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This is usually the time when I have a quick sip of coffee!!

Switch off your flame, using a fork I break up any possible little lumps.

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Since I make Uppuma this way, I never ever have burnt bits at the bottom or sides of my vessel, just beautiful fluffy delicious Uppuma.

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This is normally served with a steamed banana.

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That’s it – all done – enjoy!

Namaskaram
Carina

A small gift for you – ALMONDS

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As long as I can remember come New Year’s Day I have made “Gebrannte Mandeln” (sugar-burnt-almonds) to give away to friends as a little ‘thank you’ for this and that.

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Wrapped in little cornucopias simply made out of newspaper they always bring a smile to everybody’s face; with most of us being reminded of those fun-filled childhood visits to our local Christmas Markets. Although I never had an overly sweet tooth this did not stop me from nagging my own mother to buy me a portion of those deliciously smelling ‘gebrannte mandeln’ each time we visited one of those markets – until she decided it would be cheaper making them at home.
To me and many people around the globe the almond is a symbol of good fortune and happiness.

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….already at sea en route to Germany, the biggest import market.”

And this is one of the main reasons why today I like to present each one of you with my little gift combined with my very best wishes for

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There are so many uses for this nut in the kitchen alone, too many to start listing them all here.

And although I use Almonds a lot in my kitchen, one of my own personal ‘comfort dishes’ (especially when the wretched cold/flu has hit me) is a nice bowl of rice pudding, laced with a pinch of cinnamon and a dollop or two (wicked!) of jam and some Almonds. By the way, this is also a Swedish Christmas Tradition.

Here in India we say that eating 10 Almonds a day is good for the brain (….oh yes?!) – and so I keep stocking up once a month!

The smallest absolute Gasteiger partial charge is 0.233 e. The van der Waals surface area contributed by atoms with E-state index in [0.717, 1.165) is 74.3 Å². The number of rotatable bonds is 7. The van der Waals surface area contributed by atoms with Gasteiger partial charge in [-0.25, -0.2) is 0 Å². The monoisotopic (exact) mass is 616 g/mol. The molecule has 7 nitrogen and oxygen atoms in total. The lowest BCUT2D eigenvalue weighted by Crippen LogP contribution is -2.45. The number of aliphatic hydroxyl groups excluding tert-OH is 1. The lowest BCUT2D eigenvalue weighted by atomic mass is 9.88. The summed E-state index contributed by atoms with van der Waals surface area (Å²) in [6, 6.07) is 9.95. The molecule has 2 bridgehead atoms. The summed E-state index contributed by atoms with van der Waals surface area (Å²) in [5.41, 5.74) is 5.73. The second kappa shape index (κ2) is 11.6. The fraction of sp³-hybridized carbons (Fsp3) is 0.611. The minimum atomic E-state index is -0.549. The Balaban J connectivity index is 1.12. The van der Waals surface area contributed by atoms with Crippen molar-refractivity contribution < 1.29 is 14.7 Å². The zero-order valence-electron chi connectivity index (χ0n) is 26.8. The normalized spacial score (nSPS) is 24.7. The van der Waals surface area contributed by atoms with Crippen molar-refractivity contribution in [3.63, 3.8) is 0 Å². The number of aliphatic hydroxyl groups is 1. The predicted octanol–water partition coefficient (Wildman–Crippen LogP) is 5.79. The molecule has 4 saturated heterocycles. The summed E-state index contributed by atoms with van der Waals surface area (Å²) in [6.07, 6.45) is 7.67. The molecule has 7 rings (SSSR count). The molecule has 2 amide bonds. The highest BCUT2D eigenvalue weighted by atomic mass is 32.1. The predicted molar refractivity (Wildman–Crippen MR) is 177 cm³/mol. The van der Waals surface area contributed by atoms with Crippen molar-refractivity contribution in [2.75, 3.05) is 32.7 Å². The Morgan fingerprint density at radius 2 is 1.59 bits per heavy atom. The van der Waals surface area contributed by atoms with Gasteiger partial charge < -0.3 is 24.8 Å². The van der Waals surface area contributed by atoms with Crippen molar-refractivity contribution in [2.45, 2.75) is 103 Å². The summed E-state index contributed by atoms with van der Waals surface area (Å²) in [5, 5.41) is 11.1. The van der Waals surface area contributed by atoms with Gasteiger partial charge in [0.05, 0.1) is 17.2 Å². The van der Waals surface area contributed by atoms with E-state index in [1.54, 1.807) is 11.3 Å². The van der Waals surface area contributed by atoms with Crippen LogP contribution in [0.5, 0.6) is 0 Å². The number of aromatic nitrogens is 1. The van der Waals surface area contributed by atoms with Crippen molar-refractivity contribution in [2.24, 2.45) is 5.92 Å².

And who does not know the 5 important health benefits of Almonds: they are of course as follows:
1) Almonds are a great source of healthy monounsaturated fats.
2) They are a good way to get your magnesium, copper, manganese and vitamin B
3) They are particularly high in antioxidant vitamin E
4) Eating Almonds instead of high carbohydrate foods has been shown to aid weight loss.
5) Vitamin E in Almonds protects your skin’s collagen to keep you looking younger for longer.

Now for you, who like to make those Almonds at home, here is this very simple recipe I have been using for so many years.
300 g Almonds (with skin on)
180 g white sugar (you can use more if you like, but ….)
2 Tbsp Cinnamon powder
The inside (pulp) of one Vanilla
40 ml water

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Take a large frying pan and on medium flame heat water, sugar, cinnamon and vanilla pulp stirring continuously until sugar has molten.
Add Almonds and continue stirring until all the Almonds are well covered. Now for the next 10-15 minutes keep stirring until all the water has evaporated and the Almonds have turned nicely brown.

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In the meantime line a tray with parchment paper and transfer all the Almonds onto this, spreading them out and simply let them dry for a little while. For this I put the whole lot into the oven (WITHOUT HEAT) for maybe 30 minutes or so.

That’s it – done – ready to be bottled or boxed and enjoyed.

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Come now and join me – jumping straight into a New Year, with a spring in one’s step, a song in one’s heart, a smile on one’s face and hope for a better tomorrow.

Namaskaram
Carina